“Wherefore I also, after I heard of your faith in the Lord Jesus, and love unto all the saints, Cease not to give thanks for you, making mention of you in my prayers; That the God of our Lord Jesus Christ, the Father of glory, may give unto you the spirit of wisdom and revelation in the knowledge of him:”-Ephesians 1:15-17.
Prayer has been described as the highest activity of the soul. It is worship in and of itself. Prayer tells on us because when we empty our hearts unto God we find what was really in there! If we are full of ourselves, that is what God hears about.
We sometimes think of prayer as the simple task of talking to God, yet, it seems to be much more complicated than this when we read the prayers of the Bible. No wonder the disciples asked our Lord, “Teach us to pray”. In their experience as Christians, aw they witnessed our Lord’s frequent and fervent prayers, they realized something was lacking in their prayer life and they began to consider in their own hearts what they should be praying about, how much time should be spent in prayer, what language they should adopt as they approached the God of glory and who they were to address their prayers to.
Thus, we come to our scripture today, which is the beginning of an intercessory prayer by the apostle for the church at Corinth. Paul was certainly a praying man and his writings are pregnant with his petitions for the church. As we read his words, suddenly and unexpectedly, his pen bursts forth in prayer, and from his pen, we can learn what we should be praying for today.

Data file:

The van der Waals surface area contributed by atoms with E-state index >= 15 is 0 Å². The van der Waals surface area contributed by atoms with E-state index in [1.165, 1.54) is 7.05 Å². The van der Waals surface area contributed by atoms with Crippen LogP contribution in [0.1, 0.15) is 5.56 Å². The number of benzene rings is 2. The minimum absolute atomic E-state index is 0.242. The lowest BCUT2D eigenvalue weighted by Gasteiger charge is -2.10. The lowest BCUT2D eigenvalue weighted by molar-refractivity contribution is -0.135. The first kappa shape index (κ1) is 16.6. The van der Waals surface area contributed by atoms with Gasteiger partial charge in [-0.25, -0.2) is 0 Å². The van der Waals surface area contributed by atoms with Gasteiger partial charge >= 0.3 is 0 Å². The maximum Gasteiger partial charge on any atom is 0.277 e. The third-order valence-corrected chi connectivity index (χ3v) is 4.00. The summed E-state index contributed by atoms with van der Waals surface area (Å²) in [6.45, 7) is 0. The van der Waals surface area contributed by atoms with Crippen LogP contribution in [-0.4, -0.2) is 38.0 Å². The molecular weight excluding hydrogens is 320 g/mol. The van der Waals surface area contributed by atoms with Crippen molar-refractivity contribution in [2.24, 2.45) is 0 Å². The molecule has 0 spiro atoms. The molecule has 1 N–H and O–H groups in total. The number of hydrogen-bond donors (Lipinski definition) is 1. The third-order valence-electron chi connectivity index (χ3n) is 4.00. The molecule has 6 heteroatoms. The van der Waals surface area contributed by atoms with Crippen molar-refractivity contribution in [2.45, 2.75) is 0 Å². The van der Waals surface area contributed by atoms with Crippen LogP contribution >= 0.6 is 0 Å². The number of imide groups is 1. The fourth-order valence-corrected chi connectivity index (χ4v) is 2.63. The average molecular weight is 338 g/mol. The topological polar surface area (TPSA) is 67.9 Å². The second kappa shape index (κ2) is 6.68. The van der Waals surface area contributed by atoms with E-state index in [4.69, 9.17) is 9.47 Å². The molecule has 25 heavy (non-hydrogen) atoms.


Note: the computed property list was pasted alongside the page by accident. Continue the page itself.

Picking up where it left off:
First, let us notice who the apostle is praying to: “the Father of glory.” That is who Jesus taught the apostles to pray to: “Our Father, which art in heaven”. There are some who think it is more spiritual to pray to Jesus. Yet, we are instructed to approach God the Father with our prayers. It is Christ who knows our hearts and makes intercession for us and the Spirit makes groaning for us which we can not utter(Romans 8:26,27). It is an amazing thought to realize that the Holy Trinity is present at every petition!
In this prayer, we find praise, thanks and a petition for others. Every prayer should be divided with praise, thanks, intercession for others, repentance and then personal requests. Paul addresses the “Father of Glory”. What better way could one begin a petition? By his thanks he acknowledge blessings received and prayers answered!
Finally, we come to the heart of Paul’s petition and it is noteworthy for us to notice what he was not praying for. He was in prison and he was not asking for the members of Corinth to get together and form a petition to get him out. He was more worried for the Corinthians being out of prison than he was for himself being in prison! He request was for God the Father of glory, to give these church members wisdom and revelation in the knowledge of Him. In other words, he wanted them to KNOW GOD better and better. Though they were baptized members of Corinth, he was not satisfied with their condition. This is our supreme need: to know God. Sometimes, we get caught up in our problems and the problems of churches and we forget that all would be cured if we had what this man requested from our Father. May his prayer become our own and may God, the Father of glory grant us our request.